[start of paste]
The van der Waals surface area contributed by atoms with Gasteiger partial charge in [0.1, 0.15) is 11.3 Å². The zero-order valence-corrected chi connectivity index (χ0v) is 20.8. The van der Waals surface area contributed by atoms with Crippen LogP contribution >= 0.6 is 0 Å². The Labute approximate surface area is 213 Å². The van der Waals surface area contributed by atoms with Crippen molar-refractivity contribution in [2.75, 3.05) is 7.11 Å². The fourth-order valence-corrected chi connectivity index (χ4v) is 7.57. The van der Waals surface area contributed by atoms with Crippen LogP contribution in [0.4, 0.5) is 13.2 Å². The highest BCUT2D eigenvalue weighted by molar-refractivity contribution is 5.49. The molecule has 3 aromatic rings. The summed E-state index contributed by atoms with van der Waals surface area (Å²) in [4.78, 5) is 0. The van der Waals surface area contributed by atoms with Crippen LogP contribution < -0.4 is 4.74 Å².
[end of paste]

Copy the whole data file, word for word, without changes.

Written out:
The van der Waals surface area contributed by atoms with Gasteiger partial charge in [0.1, 0.15) is 11.3 Å². The zero-order valence-corrected chi connectivity index (χ0v) is 20.8. The van der Waals surface area contributed by atoms with Crippen LogP contribution >= 0.6 is 0 Å². The Labute approximate surface area is 213 Å². The van der Waals surface area contributed by atoms with Crippen molar-refractivity contribution in [2.75, 3.05) is 7.11 Å². The fourth-order valence-corrected chi connectivity index (χ4v) is 7.57. The van der Waals surface area contributed by atoms with Crippen LogP contribution in [0.4, 0.5) is 13.2 Å². The highest BCUT2D eigenvalue weighted by molar-refractivity contribution is 5.49. The molecule has 3 aromatic rings. The summed E-state index contributed by atoms with van der Waals surface area (Å²) in [4.78, 5) is 0. The van der Waals surface area contributed by atoms with Crippen LogP contribution < -0.4 is 4.74 Å².